The Alabama legislature’s concerns over the safety of accident victims has led towards new legislation requiring a motorcycle license for Alabama bikers. Prior to the new legislation, motorcycle enthusiasts had worried about their safety on the road as well due to inexperienced motorcyclists who were a danger to themselves and others.
In the state of Alabama, 87 motorcyclists died in an accident on a rolling average between 2009 and 2013, resulting in a total of 435 motorcycle fatalities. The new legislation is designed to make motorcyclists and drivers alike safer on Alabama roads and interstates.
Regulations in Alabama Prior to the New Legislation
Prior to the new motorcycle licensing requirements, Alabamans were not required to have a Class M endorsement on their license in order to ride a motorcycle. As a result, there were no written tests or rider safety courses required before operating a motorcycle.
Since the new legislation which deems to change the lack of restrictions in Alabama have yet to be signed into law by Alabama Governor Robert Bentley, Alabama remains the only state in the country that does not require a Class M endorsement for motorcyclists. Many motorcycle operators believed this was a dangerous precedent in the state of Alabama since it increased the dangers involved for everyone else on the road, experienced motorcyclists included.
According to Dave Reid, chairman of the Alabama Federation of Motorcycle Clubs,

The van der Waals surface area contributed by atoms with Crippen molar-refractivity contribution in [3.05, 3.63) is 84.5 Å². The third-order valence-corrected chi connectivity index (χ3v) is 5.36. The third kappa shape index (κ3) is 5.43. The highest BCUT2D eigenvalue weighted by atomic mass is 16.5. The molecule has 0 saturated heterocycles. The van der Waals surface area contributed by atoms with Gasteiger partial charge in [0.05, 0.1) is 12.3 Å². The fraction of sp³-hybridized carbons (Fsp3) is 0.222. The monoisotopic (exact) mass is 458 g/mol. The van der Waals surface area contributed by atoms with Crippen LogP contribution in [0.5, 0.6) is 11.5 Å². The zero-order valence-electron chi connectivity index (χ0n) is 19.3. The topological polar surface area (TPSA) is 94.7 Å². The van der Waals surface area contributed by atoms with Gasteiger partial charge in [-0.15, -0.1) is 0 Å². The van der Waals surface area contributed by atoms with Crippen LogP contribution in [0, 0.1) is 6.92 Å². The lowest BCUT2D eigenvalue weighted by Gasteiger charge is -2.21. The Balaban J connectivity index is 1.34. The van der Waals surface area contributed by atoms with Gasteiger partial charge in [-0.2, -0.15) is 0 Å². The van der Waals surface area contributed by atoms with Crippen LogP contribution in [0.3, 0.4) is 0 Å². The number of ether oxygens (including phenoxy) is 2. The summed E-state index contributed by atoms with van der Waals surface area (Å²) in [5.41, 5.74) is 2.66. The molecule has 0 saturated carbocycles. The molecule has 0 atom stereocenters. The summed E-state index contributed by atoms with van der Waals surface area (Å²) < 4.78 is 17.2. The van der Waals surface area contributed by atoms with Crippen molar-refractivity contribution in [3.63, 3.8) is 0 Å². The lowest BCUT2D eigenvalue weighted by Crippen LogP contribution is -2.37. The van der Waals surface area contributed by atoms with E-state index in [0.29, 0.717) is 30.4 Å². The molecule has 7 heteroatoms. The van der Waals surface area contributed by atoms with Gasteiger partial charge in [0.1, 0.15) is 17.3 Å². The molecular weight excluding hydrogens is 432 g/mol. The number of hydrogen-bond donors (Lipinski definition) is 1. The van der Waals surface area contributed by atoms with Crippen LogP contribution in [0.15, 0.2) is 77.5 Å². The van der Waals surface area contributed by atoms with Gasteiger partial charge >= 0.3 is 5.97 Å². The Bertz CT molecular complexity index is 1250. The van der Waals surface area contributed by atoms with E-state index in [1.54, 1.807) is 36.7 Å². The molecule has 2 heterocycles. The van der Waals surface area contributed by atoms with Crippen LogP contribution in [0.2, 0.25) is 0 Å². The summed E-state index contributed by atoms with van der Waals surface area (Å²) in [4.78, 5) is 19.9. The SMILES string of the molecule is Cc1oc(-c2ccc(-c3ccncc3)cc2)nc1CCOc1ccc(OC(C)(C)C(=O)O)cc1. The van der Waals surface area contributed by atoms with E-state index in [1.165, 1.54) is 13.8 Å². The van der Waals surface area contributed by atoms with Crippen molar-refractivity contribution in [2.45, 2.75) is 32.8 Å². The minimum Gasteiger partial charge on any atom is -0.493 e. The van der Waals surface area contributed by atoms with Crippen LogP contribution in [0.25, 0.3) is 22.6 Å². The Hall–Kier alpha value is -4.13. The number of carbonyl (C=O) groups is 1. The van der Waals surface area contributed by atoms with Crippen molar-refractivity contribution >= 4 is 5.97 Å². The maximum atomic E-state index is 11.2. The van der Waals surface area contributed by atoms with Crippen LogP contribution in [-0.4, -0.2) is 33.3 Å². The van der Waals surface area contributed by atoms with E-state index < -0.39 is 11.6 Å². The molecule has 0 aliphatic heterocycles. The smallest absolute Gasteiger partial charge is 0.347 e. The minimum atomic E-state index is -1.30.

Alabama has an “embarrassingly high injury and fatality rate where the motorcyclist is ruled ‘at fault’ simply because of a lack of training and ability to control the motorcycle.”
The new legislation is designed to reduce the high rate of accidents and fatalities arising from the inadequate training cited by Reid and other motorcyclists.
Changes to the Licensing Requirements for Motorcycle Operators
The new licensing requirements will require Alabamans to take a rider safety course or pass a written test in order to receive a Class M licensing endorsement. Written tests are available for free upon request when a motorcyclist requests a Class M endorsement under the newly proposed law. It is important to note, however, that Alabamans who received a Class M endorsement prior to the new legislation will be grandfathered in under the new law, meaning they will not need to adhere to the new requirements.
The legislation will also authorize police officers to ticket motorcyclists who are driving a motorcycle without a license, providing law enforcement with valuable authority that should result in keeping Alabama roads and interstates safer. Reid believes that the new changes will be instrumentally important for reducing accident risk and increasing safety on Alabama roads. “In order to reduce the injuries and fatalities, we must have a mandatory written and skills test,” Reid said.
As of yet, the passed legislation has not yet become law. If Alabama Governor Robert Bentley signs the bill — and most parties involved with the legislation believe that he will — the new law will go into effect on January 1, 2016. While the new law is likely to pass and will likely make Alabama roads a safer place, there is still no guarantee that the bill will turn into law.
In the meantime, responsible motorcyclists and drivers alike should be aware of the fact that many motorcyclists may still be operating their motorcycle without passing a written test or safety skills test. If you have suffered injuries resulting from a negligent motorcyclist in Foley Alabama area or within Mobile, Baldwin or Escambia Counties, contact Noel B. Leonard, an experienced accident and injury attorney to receive the comprehensive legal representation you deserve. Contact Noel 251-732-2701 or schedule a consultation online.